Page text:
Aegean Odyssey is heading back to South African shores in 2019, calling at Cape Town, Port Elizabeth, Durban and Richard’s Bay, and we have a variety of voyages that offer the chance to get up close with some of Africa’s most remarkable wildlife – as visits to Game Reserve’s and National Parks are offered in several of the ports. In our blog today, Dr David Price-Williams takes us on a journey into the bush, sharing with us some of the history of our planets wildlife and how the different species evolved.
Did you know that not very long ago there were elephants and rhinos in Britain, as well as lions and other big cats? If we’d been around say a mere 20,000 years ago, which after all is geologically only like last Tuesday, we could have gone game viewing in the Thames Valley and seen not dissimilar animals to the ones we can see today on a game drive in Africa. Actually, we could have done the same thing in California also for that matter, where we would have seen giant sloths, huge sabre-toothed cats and extensive herds of elephant too. It must have been a very different world then, you might think. But off and on it had been like that for the best part of the last two million years! Millennium by millennium vast herds of deer and antelope have inhabited the great plains of North America and Central Europe, living among the pachyderms and giraffes of the northern hemisphere.
This is a period of time we call the Pleistocene, the ‘newest’ geological period, and obviously it’s the nearest to us in age. You might also think of the Pleistocene as the age of the great ice ages, because there have been more than a dozen of them during the last two million years. These are times when massive sheets of ice have crept down from the North Pole over the landmasses of North America and Eurasia. If you’d have been travelling 20,000 years ago up the M1 motorway in Britain or up Route 41 in the Mid-west of America, somewhere near Birmingham, or in the case of the US Appleton Wisconsin, you’d have meet the edge of an ice sheet over one mile high! But south of there, in what was then peri-glacial tundra, that’s where you would have seen these vast herds. Incredible!
So what’s happened to them all? Well, thereby hangs a tale! In fact, they’ve become extinct, yes, but we’re not entirely sure why. Was it overhunting by humans, especially in the US where hunter-gathers had only just arrived? Was it that the Last Ice Age ended so abruptly that these cold climate species couldn’t adapt fast enough, as they had on previous occasions, when cool temperate elephants and other animals had replaced the ice age mammoths and the woolly rhinos, only themselves to be replaced in turn when the next Ice Age came along? We may never know for certain. But the net result is that as far as the northern hemisphere is concerned, 10,000 years ago the Pleistocene came to an end, and we are now in a warm moist phase of Earth climate, the Holocene.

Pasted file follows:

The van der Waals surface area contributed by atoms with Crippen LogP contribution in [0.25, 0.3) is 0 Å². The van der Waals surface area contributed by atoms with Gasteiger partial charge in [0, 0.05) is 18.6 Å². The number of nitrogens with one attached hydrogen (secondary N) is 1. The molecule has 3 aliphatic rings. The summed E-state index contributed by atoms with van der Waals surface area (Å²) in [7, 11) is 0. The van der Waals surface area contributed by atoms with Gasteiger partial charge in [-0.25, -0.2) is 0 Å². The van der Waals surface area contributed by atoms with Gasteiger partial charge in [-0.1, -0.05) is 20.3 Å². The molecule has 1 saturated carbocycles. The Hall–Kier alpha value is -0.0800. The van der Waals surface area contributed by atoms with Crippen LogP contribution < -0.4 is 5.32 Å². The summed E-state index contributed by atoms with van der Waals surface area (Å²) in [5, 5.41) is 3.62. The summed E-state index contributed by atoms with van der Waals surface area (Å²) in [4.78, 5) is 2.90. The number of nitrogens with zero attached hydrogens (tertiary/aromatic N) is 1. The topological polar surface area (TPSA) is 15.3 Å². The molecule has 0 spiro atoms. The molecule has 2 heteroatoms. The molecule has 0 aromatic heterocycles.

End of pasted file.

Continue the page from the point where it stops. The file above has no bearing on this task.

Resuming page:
But that’s not entirely true of Africa. In a way, you could say that zoologically Africa is still in the Pleistocene. It still has a broad suite of large and small mammals, heavily pressurized by human population growth, it’s true, but still with us. And where they are found is the African savannah, a biome of grassland with trees. This thorn scrub stretches in an unbroken line down the eastern side of the African continent, from Ethiopia through Kenya, Tanzania, Malawi, Zimbabwe, and Botswana all the way to the Eastern Cape – from the Horn to South Africa – getting on for four thousand miles of uninterrupted ‘Bush’. These impenetrable thorn thickets are what the old diehard colonial surveyors used to mark on their maps as ‘MBA’ – Miles of Bloody Africa!
But this is also TV Africa, with its stereotypical flat-topped thorn trees and open grassy plains. Amazingly it is an ecosystem that has given rise to the greatest density and diversity of large animals in the entire world. That’s why there are so many wild life series about Africa, migrations on the Serengeti plains and all that. More different kinds of animals, and greater herds of them, have evolved in the African savannah than anywhere else on Earth. But, most importantly, this includes our own genus, Homo. We are currently Homo sapiens, the Wise Man, (some would debate that) but it is from Africa’s savannah grassland that all our predecessors came, going back millions of years. This is where we too evolved.
When I first came across this piece of information, I was completely bowled over by it. What had happened in the sub-tropical savannah to bring this huge evolution in animal species, including ourselves? That, I have to say, is what I have dedicated my research life to, and if you come on one of the African cruises, I’ll try and explain it in more detail. But one thing is worth thinking about. When you take a game drive in southern Africa, you’re not looking at animals in a zoo. This is where they belong – the elephants, the rhinos, the kudus, impalas, cheetahs and all the rest. As you look at them just think. You have stepped back into the Pleistocene. Isn’t that exciting? Enjoy!
Our Winter 2018/19 cruise season is available to view and book now. Our hand-picked sailings that feature South Africa include: ‘Grand Asia & Southern Africa’. ‘Islands of the Indian Ocean & South Africa’ and ‘South Africa, Namibia & the Skeleton Coast’.